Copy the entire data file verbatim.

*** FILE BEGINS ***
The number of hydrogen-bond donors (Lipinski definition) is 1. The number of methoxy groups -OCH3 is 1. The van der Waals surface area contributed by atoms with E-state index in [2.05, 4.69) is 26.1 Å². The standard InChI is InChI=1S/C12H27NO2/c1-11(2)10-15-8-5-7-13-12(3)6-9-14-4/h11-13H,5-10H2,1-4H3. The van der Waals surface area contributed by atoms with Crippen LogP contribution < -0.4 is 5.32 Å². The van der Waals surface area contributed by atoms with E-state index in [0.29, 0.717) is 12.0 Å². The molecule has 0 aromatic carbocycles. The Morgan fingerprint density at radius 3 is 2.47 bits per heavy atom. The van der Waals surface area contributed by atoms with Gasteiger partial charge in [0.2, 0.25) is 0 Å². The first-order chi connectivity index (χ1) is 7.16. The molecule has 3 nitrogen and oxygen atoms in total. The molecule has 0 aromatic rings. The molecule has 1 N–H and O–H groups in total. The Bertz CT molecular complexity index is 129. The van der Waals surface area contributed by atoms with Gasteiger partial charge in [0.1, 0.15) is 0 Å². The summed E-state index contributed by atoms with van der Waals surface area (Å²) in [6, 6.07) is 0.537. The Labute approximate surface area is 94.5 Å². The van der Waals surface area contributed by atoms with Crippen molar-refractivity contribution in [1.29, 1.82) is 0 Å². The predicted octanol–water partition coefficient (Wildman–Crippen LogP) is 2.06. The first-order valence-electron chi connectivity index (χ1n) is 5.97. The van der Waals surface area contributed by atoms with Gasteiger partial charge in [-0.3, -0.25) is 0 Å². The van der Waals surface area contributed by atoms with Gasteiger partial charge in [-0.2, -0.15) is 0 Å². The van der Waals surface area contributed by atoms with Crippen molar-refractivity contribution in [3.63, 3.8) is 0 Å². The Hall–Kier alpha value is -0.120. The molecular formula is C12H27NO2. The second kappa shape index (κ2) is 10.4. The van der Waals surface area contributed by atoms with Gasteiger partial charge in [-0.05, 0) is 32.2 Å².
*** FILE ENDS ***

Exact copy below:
The number of hydrogen-bond donors (Lipinski definition) is 1. The number of methoxy groups -OCH3 is 1. The van der Waals surface area contributed by atoms with E-state index in [2.05, 4.69) is 26.1 Å². The standard InChI is InChI=1S/C12H27NO2/c1-11(2)10-15-8-5-7-13-12(3)6-9-14-4/h11-13H,5-10H2,1-4H3. The van der Waals surface area contributed by atoms with Crippen LogP contribution < -0.4 is 5.32 Å². The van der Waals surface area contributed by atoms with E-state index in [0.29, 0.717) is 12.0 Å². The molecule has 0 aromatic carbocycles. The Morgan fingerprint density at radius 3 is 2.47 bits per heavy atom. The van der Waals surface area contributed by atoms with Gasteiger partial charge in [0.2, 0.25) is 0 Å². The first-order chi connectivity index (χ1) is 7.16. The molecule has 3 nitrogen and oxygen atoms in total. The molecule has 0 aromatic rings. The molecule has 1 N–H and O–H groups in total. The Bertz CT molecular complexity index is 129. The van der Waals surface area contributed by atoms with Gasteiger partial charge in [0.1, 0.15) is 0 Å². The summed E-state index contributed by atoms with van der Waals surface area (Å²) in [6, 6.07) is 0.537. The Labute approximate surface area is 94.5 Å². The van der Waals surface area contributed by atoms with Crippen molar-refractivity contribution in [1.29, 1.82) is 0 Å². The predicted octanol–water partition coefficient (Wildman–Crippen LogP) is 2.06. The first-order valence-electron chi connectivity index (χ1n) is 5.97. The van der Waals surface area contributed by atoms with Gasteiger partial charge in [-0.3, -0.25) is 0 Å². The van der Waals surface area contributed by atoms with Gasteiger partial charge in [-0.2, -0.15) is 0 Å². The van der Waals surface area contributed by atoms with Crippen molar-refractivity contribution in [3.63, 3.8) is 0 Å². The Hall–Kier alpha value is -0.120. The molecular formula is C12H27NO2. The second kappa shape index (κ2) is 10.4. The van der Waals surface area contributed by atoms with Gasteiger partial charge in [-0.05, 0) is 32.2 Å².